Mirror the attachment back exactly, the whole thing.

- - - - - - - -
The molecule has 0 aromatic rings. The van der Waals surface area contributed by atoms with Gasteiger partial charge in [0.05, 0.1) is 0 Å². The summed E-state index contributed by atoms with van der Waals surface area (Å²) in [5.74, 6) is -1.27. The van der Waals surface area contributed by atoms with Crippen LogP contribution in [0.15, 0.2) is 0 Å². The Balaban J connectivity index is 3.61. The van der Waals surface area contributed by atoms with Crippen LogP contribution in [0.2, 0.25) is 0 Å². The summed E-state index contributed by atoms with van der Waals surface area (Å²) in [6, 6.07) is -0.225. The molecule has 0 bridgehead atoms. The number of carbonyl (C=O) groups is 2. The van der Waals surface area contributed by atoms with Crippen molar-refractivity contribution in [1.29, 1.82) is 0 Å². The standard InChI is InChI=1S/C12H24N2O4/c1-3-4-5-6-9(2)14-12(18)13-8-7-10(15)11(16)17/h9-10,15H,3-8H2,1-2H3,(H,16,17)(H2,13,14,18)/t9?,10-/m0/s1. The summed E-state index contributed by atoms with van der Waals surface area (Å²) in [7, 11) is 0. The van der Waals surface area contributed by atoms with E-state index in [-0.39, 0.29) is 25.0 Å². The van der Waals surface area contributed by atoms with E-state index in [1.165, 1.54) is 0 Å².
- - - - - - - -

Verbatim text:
The molecule has 0 aromatic rings. The van der Waals surface area contributed by atoms with Gasteiger partial charge in [0.05, 0.1) is 0 Å². The summed E-state index contributed by atoms with van der Waals surface area (Å²) in [5.74, 6) is -1.27. The van der Waals surface area contributed by atoms with Crippen LogP contribution in [0.15, 0.2) is 0 Å². The Balaban J connectivity index is 3.61. The van der Waals surface area contributed by atoms with Crippen LogP contribution in [0.2, 0.25) is 0 Å². The summed E-state index contributed by atoms with van der Waals surface area (Å²) in [6, 6.07) is -0.225. The molecule has 0 bridgehead atoms. The number of carbonyl (C=O) groups is 2. The van der Waals surface area contributed by atoms with Crippen molar-refractivity contribution in [1.29, 1.82) is 0 Å². The standard InChI is InChI=1S/C12H24N2O4/c1-3-4-5-6-9(2)14-12(18)13-8-7-10(15)11(16)17/h9-10,15H,3-8H2,1-2H3,(H,16,17)(H2,13,14,18)/t9?,10-/m0/s1. The summed E-state index contributed by atoms with van der Waals surface area (Å²) in [7, 11) is 0. The van der Waals surface area contributed by atoms with E-state index in [-0.39, 0.29) is 25.0 Å². The van der Waals surface area contributed by atoms with E-state index in [1.165, 1.54) is 0 Å².